Newsflash: Car buyers hate the typical car buying process.
Today, in their mind, they’ve already completed their own needs analysis. They’ve made their product selection. They know the car’s features. Everyone who submits a lead, calls you, or walks onto your lot is ready to test drive.
In fact, because they’ve already come equipped with all the information they need, McKinsey & Company says they visit just 1.6 lots on average before they buy. Because of this, you have to start treating everyone like a buyer; you have to start assuming the sale.
Assumptive Selling 101
Typical, old-school assumptive selling was effective in the past and it’s effective today. This type of assumptive selling occurs when you make trial closes that assume the customer has already purchased via questions like “How will you be titling your Mustang, Mr. Smith?” The goal is basically to convince him that he’s already the proud owner of your vehicle.
With new-school assumptive selling, the goal is a bit different. With new-school assumptive selling you convince yourself that everyone is a buyer. No more treating your prospects like suspects. Instead, you’re going to assume that:
- Everyone has done a needs analysis
- Everyone has completed their product selection
- Everyone knows the car’s features
- Everyone is ready to test drive
- Everyone is a qualified buyer
- Everyone starts the paperwork
You’re going to assume they are a buyer until they stop you; then, and only then, should you take them down an old-school road-to-the-sale.
Assuming the sale, by the way, creates a great experience for the customer, because you’re not taking them down a road-to-the-sale filled with lots of unnecessary (in their mind) questions and steps.
I’m Ready to Test Drive!
They arrived on your lot ready for Step 6 of the typical road-to-the-sale (demo drive) and you’re taking them back to “why” they think this is the car for them (needs analysis). In their mind, you’re almost demanding that they prove they’re worthy of buying your vehicle from you.
This is simply maddening to today’s buyers.
“But, Steve, we already assume the sale with every Up today!”
No, you don’t; I guarantee it. Let’s be honest: if you’re a typical dealer, your floor is closing about one out of five traditional Ups today. Because of your “1 buyer to 4 non-buyers” ratio, your team expects that 80% of the Ups they see are not going to buy.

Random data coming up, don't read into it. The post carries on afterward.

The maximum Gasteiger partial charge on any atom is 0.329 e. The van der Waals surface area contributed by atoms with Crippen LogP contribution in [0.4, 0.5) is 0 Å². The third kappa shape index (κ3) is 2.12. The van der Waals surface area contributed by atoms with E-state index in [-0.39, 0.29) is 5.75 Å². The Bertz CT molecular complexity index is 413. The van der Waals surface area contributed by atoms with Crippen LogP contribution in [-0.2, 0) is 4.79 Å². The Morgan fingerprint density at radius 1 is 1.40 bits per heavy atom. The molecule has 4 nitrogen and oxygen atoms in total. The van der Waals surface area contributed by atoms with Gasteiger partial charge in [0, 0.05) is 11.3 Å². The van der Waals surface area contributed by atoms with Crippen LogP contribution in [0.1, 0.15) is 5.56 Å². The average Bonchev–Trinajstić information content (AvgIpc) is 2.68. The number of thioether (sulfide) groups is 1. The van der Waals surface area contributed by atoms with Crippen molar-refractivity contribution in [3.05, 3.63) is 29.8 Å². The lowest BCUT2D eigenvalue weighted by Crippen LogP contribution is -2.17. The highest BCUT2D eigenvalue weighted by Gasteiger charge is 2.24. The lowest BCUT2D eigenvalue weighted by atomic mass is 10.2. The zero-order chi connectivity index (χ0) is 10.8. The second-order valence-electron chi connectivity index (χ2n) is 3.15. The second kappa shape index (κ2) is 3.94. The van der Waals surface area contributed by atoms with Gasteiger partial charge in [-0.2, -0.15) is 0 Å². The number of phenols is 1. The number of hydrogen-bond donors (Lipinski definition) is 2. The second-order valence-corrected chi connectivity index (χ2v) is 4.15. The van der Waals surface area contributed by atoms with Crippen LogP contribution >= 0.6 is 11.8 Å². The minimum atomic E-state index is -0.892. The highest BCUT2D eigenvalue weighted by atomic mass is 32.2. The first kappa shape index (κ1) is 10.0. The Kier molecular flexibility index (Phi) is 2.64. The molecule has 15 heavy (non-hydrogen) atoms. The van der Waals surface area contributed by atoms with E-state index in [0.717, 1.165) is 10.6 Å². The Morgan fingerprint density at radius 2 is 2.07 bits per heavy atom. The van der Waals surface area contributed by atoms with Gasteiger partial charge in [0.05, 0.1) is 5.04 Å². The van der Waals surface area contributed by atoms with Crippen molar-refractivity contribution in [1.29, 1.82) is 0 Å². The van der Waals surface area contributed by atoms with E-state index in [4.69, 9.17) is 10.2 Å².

Based on this expectation, the process for many salespeople includes qualifying questions that have morphed into an interrogation over the years. They want to “save time with these tire kickers.” They’re chasing away buyers because they’re not assuming the sale.
Okay, then what’s The Process?
An assumptive buying process is simple to follow, because there are only two things to remember:
- Everyone is buying today; and
- What’s my next goal?
Instead of having to follow a nonsensical 11- or 12-step antiquated road-to-the-sale, your team only has to focus on the next goal (of 3) in an assumptive buying process: Test Drive; Write-Up; or F&I. Whatever is the next step in our process; that’s our strategy, to take them to that next step.
They just arrived? Great, let’s get them on the test drive?
On the test drive? Great, let’s trial close them with something like “If everything checks out during the test drive, we’ll run the numbers when we get back to the dealership.”
Presenting the deal? Great, let’s have the F&I manager come out to meet them to let them know she’s going to help them “complete the state paperwork” once they’re ready.
You walk them through your process; staying in control one step at a time and assuming the sale throughout. It’s not about slowing down or speeding up; it’s about a road-to-the-sale that feels like a natural progression to the buyer. It’s more of a closing process, if you will.
They’re here to buy a car. Our job is to help them buy. That’s all it is.
(If you’re catching this series for the first time, you may want to begin with the first post in the series: It’s About a Great Experience)
Steve Stauning, creator of The Appointment Culture and an expert in The Customer Experience. He is also an extremely popular keynote speaker, writer, and industry consultant. Learn more about Steve at SteveStauning.com.